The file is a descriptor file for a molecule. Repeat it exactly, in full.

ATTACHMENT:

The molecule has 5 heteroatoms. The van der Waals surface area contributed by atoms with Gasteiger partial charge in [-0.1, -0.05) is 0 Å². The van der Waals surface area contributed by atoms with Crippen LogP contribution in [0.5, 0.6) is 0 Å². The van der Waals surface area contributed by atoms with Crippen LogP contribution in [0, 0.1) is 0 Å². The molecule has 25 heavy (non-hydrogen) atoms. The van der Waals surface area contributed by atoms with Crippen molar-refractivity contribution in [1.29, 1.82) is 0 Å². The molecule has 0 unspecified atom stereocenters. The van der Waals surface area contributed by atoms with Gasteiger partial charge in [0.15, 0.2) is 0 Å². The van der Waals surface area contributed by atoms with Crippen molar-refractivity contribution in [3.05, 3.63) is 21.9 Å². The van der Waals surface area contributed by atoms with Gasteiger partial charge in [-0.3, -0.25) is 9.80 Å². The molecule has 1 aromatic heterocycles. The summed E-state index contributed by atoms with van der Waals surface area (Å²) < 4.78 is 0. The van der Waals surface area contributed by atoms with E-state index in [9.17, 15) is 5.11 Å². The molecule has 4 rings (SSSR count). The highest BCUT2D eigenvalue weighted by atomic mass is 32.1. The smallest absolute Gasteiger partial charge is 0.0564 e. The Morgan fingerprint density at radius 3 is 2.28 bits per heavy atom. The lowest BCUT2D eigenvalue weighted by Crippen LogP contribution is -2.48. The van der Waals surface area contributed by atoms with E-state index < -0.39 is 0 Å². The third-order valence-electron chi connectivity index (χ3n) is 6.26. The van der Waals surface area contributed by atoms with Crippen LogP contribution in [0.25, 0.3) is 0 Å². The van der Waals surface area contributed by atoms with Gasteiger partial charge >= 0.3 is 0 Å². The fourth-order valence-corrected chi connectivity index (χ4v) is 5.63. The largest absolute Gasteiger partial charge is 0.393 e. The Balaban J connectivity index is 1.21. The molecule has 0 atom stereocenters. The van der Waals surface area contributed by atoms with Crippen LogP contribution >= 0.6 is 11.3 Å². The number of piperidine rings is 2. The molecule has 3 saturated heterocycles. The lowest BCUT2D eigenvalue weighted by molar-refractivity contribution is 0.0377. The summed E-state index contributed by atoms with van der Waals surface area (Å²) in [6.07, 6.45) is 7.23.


The molecule has 5 heteroatoms. The van der Waals surface area contributed by atoms with Gasteiger partial charge in [-0.1, -0.05) is 0 Å². The van der Waals surface area contributed by atoms with Crippen LogP contribution in [0.5, 0.6) is 0 Å². The van der Waals surface area contributed by atoms with Crippen LogP contribution in [0, 0.1) is 0 Å². The molecule has 25 heavy (non-hydrogen) atoms. The van der Waals surface area contributed by atoms with Crippen molar-refractivity contribution in [1.29, 1.82) is 0 Å². The molecule has 0 unspecified atom stereocenters. The van der Waals surface area contributed by atoms with Gasteiger partial charge in [0.15, 0.2) is 0 Å². The van der Waals surface area contributed by atoms with Crippen molar-refractivity contribution in [3.05, 3.63) is 21.9 Å². The van der Waals surface area contributed by atoms with Gasteiger partial charge in [-0.3, -0.25) is 9.80 Å². The molecule has 1 aromatic heterocycles. The summed E-state index contributed by atoms with van der Waals surface area (Å²) < 4.78 is 0. The van der Waals surface area contributed by atoms with E-state index in [9.17, 15) is 5.11 Å². The molecule has 4 rings (SSSR count). The highest BCUT2D eigenvalue weighted by atomic mass is 32.1. The smallest absolute Gasteiger partial charge is 0.0564 e. The Morgan fingerprint density at radius 3 is 2.28 bits per heavy atom. The lowest BCUT2D eigenvalue weighted by Crippen LogP contribution is -2.48. The van der Waals surface area contributed by atoms with E-state index < -0.39 is 0 Å². The third-order valence-electron chi connectivity index (χ3n) is 6.26. The van der Waals surface area contributed by atoms with Crippen LogP contribution in [0.25, 0.3) is 0 Å². The van der Waals surface area contributed by atoms with Gasteiger partial charge >= 0.3 is 0 Å². The fourth-order valence-corrected chi connectivity index (χ4v) is 5.63. The largest absolute Gasteiger partial charge is 0.393 e. The Balaban J connectivity index is 1.21. The molecule has 0 atom stereocenters. The van der Waals surface area contributed by atoms with Crippen LogP contribution >= 0.6 is 11.3 Å². The number of piperidine rings is 2. The molecule has 3 saturated heterocycles. The lowest BCUT2D eigenvalue weighted by molar-refractivity contribution is 0.0377. The summed E-state index contributed by atoms with van der Waals surface area (Å²) in [6.07, 6.45) is 7.23.